Walsh Says Boston Wouldn’t Use Eminent Domain for Olympic Stadium

Boston Mayor Marty Walsh spoke about Boston’s Olympic bid on Friday.
Boston Mayor Marty Walsh spoke about Boston’s Olympic bid on Friday. –EPA

Speaking on the WGBH program Boston Public Radio Friday afternoon, Boston Mayor Marty Walsh said the city would not take property by eminent domain to facilitate a 2024 Olympics bid.

“This is the first time I’ve publicly used the words eminent domain, and I am not going to be using powers to remove businesses because of an Olympic bid,’’ Walsh told hosts Margery Eagan and Jim Braude. “They (Boston 2024) will either negotiate and work with somebody, or they’ll look at another venue.’’

There has been some speculation that the city could take parts of Widett Circle, which organizers see as the site of an Olympic stadium, by eminent domain if Boston were to wind up winning the bid. Members of the New Boston Food Market, a co-operative of more than 20 wholesale companies, have said they are not looking to move from the area, and that they feel shut out from the Olympic planning process.


In its bidding documents, Boston 2024 listed Suffolk Downs as a backup option for a stadium, but the group’s founding president Dan O’Connell (who has since been replaced by former state transportation secretary Richard Davey) said last week that the idea had not been pursued.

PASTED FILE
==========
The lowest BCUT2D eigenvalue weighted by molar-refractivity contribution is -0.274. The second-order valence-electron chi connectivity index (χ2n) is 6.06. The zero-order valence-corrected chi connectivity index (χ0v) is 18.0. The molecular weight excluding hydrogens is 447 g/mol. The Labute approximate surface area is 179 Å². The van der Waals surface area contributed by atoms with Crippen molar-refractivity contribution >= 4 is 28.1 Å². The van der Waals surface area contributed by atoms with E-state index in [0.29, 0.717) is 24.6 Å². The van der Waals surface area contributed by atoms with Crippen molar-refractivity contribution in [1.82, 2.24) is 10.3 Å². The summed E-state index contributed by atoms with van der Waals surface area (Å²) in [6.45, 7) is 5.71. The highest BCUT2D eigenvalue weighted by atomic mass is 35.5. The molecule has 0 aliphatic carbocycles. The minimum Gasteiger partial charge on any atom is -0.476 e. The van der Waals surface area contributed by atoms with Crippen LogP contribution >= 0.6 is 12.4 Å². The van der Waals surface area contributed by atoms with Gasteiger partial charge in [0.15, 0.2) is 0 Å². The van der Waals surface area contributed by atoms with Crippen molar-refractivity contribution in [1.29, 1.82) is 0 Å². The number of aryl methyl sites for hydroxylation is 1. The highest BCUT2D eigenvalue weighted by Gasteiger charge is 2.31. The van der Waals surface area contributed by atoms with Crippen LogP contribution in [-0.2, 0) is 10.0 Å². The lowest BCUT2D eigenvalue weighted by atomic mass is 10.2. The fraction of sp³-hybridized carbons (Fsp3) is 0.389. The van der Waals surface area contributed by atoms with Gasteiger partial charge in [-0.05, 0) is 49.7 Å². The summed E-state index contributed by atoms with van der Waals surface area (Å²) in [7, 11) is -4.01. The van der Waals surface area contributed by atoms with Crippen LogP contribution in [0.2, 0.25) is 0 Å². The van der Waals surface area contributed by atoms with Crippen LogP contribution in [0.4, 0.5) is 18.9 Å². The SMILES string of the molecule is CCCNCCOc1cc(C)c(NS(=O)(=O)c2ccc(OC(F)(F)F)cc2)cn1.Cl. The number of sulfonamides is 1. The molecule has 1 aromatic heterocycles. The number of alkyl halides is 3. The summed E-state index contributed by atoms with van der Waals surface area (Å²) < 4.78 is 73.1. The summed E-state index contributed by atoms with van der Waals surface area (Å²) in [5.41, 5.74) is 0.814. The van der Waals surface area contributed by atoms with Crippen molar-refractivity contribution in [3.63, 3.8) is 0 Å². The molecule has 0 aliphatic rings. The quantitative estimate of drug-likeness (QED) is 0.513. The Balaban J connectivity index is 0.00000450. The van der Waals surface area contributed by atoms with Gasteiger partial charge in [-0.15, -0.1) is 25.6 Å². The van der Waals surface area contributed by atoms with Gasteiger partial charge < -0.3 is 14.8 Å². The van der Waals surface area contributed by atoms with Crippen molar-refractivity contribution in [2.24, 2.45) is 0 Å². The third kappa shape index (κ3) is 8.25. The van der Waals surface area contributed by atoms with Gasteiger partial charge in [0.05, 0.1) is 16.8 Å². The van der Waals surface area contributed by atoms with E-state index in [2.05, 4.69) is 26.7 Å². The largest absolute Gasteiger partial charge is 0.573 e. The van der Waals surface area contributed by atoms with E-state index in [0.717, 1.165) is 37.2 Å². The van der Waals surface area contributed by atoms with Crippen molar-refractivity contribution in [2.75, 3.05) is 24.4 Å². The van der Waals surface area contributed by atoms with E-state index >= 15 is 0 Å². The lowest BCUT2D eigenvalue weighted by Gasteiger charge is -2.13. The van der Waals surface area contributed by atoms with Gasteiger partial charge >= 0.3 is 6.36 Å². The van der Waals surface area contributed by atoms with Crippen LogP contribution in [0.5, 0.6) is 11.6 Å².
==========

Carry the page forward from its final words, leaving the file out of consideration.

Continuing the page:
Walsh spoke further about the possibility of a referendum on the Olympic bid, saying he remained opposed to the idea. “If (2014 third party gubernatorial candidate) Evan (Falchuk, who has launched a committee to explore a ballot initiative) or anybody wants to put a ballot question forward, that’s their right,’’ Walsh said.

“If people feel this is one of those times that the government has to be checked on, because of the Olympics, then this is the time they should go forward with the ballot question,’’ he added. But, he also said, “I would vote against it, absolutely.’’

Braude asked Walsh why, if the city and Boston 2024 say they would not put public funds toward the Olympics operating budget, he would oppose a ballot question barring the use of taxpayer money. Walsh did not directly answer the question.

“Because as mayor of the city of Boston, I’m going to make sure we protect the taxpayers of the city of Boston and the residents of the city of Boston,’’ he said. “I’m viewing the Olympics as an opportunity, a very positive opportunity, and we’re going to tell that story as we move into the next few months here. … There’s been a lot of insinuations made of the city of Boston, about not focusing on education, not focusing on transportation, and that’s all just not true. If (Olympic critics) listened to my State of the City (address), all I spoke about there—a very little piece was the Olympics, I just kind of mentioned it—was about what my vision of the city is.’’


The mayor also said the city was working to remove what he has called “boilerplate’’ language from its agreement with the United States Olympic Committee that suggests city employees cannot speak critically about the games. Walsh has said since the stipulation was publicly revealed last week that the term will not be enforced.

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